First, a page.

In 1986 the Clare County Executive of Community Games made a special presentation to John and his wife for their loyal service and dedication to the Games over the years.
On February 10, 1993, Cecilia received on behalf of Clare Community Games the TSB Bank Clare Champion County Clare Community Award in recognition of Exceptional Service to the Community. In 1994 Cecilia was the inaugural recipient of the Clare Community and Sports award promoted by the Vocational Education Committee in conjunction with Allied Irish Bank and The Clare Champion for her contribution and outstanding work in promoting the Community Games.
John was inducted in to the Clare Community Games Hall of Fame in 1991 with Cecilia receiving this accolade in 2000.
“It was a great honour for me to be inducted. It was unexpected that’s for sure. To know John got it too made it very special for me.”
Despite being born in Kilkee, Cecilia’s family moved to a farm in Tullabrack, Kilrush after her uncle Michael O’Dea died. She helped her father and mother run the farm which was 100 acres. When her father died in 1956 she continued working the farm.
She met her future husband John O’Sullivan, who was a member of An Garda Síochána, stationed in Kilrush, with the couple soon marrying. The pair got married in Limerick and they had seven children Sean, Ann, Irene, Rose, James, Cecilia and Maureen.
The former Garda was involved in “everythingto do with sport” according to Cecilia. Despite being born in Skibbereen, John spent most of his life in Clare with the couple living in Miltown before moving to Ennis in 1963. While in Miltown, Cecilia used to swim at the White Strand and Spanish Point several times each week.
Cecilia passed the examination for a First-Class Swimming and Life Saving Rescue Certificate and was a member of the Miltown Malbay, Swimming and Life Saving Club. She was captain of the Clare Team, who were runners-us in the All-Ireland Life Saving Championships which were held in County Roscommon.
John had a passion for sport that matched Cecilia’s and he helped establish a boxing club in Miltown as his love of sport and helping others continued to grow. Throughout the years John promoted many sports including football, swimming, athletics, Community Games, boxing, handball and road bowling.
The O’Sullivans seemed to host events in every sport imaginable with Cecilia in her roles as County Secretary and a member of the County Development Committee helping to organise coaching courses in basketball, volleyball, rounders and badminton.
According to Cecilia, John believed that sport was powerful in allowing people of all ages to come together, improve their health and most importantly have fun.
“He was involved in everything. John loved nothing more than seeing people happy and he never seemed to find it too much. He’s probably remembered for being involved with the Community Games but he did so much for so many throughout his life.”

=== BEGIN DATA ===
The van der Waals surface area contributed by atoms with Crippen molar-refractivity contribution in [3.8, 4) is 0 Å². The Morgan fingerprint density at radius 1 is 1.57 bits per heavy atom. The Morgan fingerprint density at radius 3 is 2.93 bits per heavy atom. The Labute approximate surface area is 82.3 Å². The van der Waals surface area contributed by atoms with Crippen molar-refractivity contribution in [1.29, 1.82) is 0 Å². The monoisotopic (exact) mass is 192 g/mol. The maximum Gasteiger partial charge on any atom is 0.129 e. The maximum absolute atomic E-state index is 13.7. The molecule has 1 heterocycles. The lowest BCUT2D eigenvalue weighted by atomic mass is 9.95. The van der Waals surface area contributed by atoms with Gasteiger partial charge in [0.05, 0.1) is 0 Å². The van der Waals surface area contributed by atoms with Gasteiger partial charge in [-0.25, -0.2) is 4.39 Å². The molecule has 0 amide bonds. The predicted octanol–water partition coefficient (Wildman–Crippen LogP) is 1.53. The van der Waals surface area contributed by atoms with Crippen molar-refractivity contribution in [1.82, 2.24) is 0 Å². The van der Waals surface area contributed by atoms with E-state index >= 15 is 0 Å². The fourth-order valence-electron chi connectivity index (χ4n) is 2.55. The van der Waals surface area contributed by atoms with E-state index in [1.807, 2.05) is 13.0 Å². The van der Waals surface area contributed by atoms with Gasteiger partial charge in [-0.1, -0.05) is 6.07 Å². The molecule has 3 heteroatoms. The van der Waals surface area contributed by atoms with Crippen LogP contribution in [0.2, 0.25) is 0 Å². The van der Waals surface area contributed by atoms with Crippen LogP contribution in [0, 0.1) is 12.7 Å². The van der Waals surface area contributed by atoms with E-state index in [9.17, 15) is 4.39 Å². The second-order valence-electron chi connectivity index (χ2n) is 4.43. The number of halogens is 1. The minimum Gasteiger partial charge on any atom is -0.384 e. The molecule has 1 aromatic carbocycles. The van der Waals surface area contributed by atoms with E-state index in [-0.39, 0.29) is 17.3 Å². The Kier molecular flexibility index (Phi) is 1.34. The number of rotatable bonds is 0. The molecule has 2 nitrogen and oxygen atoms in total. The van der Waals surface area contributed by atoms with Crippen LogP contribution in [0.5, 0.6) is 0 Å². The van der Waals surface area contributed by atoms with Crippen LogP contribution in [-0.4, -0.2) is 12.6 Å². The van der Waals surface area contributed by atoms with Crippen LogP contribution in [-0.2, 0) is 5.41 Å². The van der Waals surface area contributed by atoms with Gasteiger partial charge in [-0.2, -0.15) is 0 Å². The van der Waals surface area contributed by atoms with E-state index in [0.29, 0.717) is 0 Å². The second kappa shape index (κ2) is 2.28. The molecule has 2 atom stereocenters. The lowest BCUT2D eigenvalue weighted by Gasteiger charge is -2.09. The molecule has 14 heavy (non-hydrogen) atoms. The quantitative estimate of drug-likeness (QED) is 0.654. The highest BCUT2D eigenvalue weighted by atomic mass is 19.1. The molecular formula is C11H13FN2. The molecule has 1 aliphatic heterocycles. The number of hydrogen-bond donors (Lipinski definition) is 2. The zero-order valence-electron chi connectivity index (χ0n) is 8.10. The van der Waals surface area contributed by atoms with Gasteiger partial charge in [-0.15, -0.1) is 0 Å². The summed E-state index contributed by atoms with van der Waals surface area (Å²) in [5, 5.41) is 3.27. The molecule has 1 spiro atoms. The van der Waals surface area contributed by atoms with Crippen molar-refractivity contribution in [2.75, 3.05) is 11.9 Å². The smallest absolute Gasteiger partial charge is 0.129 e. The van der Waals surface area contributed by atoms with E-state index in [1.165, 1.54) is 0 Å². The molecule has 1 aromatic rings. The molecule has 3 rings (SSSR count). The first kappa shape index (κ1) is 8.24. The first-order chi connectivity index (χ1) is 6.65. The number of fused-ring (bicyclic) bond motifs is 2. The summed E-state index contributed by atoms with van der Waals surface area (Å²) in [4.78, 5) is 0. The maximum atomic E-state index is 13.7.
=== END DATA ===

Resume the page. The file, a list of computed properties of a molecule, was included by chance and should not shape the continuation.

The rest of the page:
John was assigned to Kilrush Station in 1957, where he served for two years, after which he went to Milltown Malbay. From 1961 to 1970 he was Secretary to the Superintendent at Ennis and in 1970 he was promoted to Sergeant.
He served for a short time in Shannon before going to Ballingarry and then Adare. He was then appointed Sergeant-in-Charge of the newly established District Office at Edward Street Station, Limerick in 1972.
On the re-establishment of the Clare Garda Divisional Headquarters at Ennis in 1978 he was appointed Secretary to the Chief Superintendent.
He served in that capacity until 1986 when he completed a one year course in Legal Metrology, and in 1987 he was appointed Inspector of Weights and Measures for County Clare. John gave 36 years of service to An Garda Síochána before retiring.
His trojan work as President of Clare Community Games meant he was in charge of organising and ensuring the smooth running of the County Athletics Finals each year and encouraging a team of officials to give of their time for the benefit of the children of the county.
He was the editor of the 21st Anniversary Souvenir Book A history of Clare Community Games, which was launched by Olympic champion, Ronnie Delany in April, 1993. Alongside this, he was editor of the 30th and 40th anniversary programmes with details of all that is good about the Community Games.
He was an advocate for obtaining a sporting facility for the community and was part of a team who worked together in the opening of the Sports and Amenities Park at Lees Road.
John passed away in 2015 and two years later, on May 19, 2017, the Park was named in his honour. Cecilia believes this was a fitting tribute to a man who devoted his life to providing outlets for people to become healthier and happier.
“He would have been honoured to know that the facility was named after him. He would have loved it really. I know he wouldn’t have expected it because I didn’t so it was a nice surprise when we were told this was going to happen.”
After the passing of her husband Cecilia continued to work with The Community Games. The motto of the Games; “Mens sana in corpore sano” which translates to “A healthy mind in a healthy body” captures the reason why she continues to volunteer and why she continues to swim, even at the age of 87.
She goes swimming at every opportunity and has continued to do so even during the past year of the pandemic. Cecilia swims almost daily and enjoys taking to the waters at the Flaggy Shore or at the White Strand Beach.
“I love it (swimming). I get great enjoyment out of going out and just swimming about the place. I swim most days and it’s something I enjoy greatly so I’ll keep doing it as long as I can.”
This is her approach towards the Community Games and although she is quick to downplay her own role throughout the years, generations of children have discovered sport, made friendships and created lifelong memories due to her work. Most importantly she’s still not done yet.

by Ivan Smyth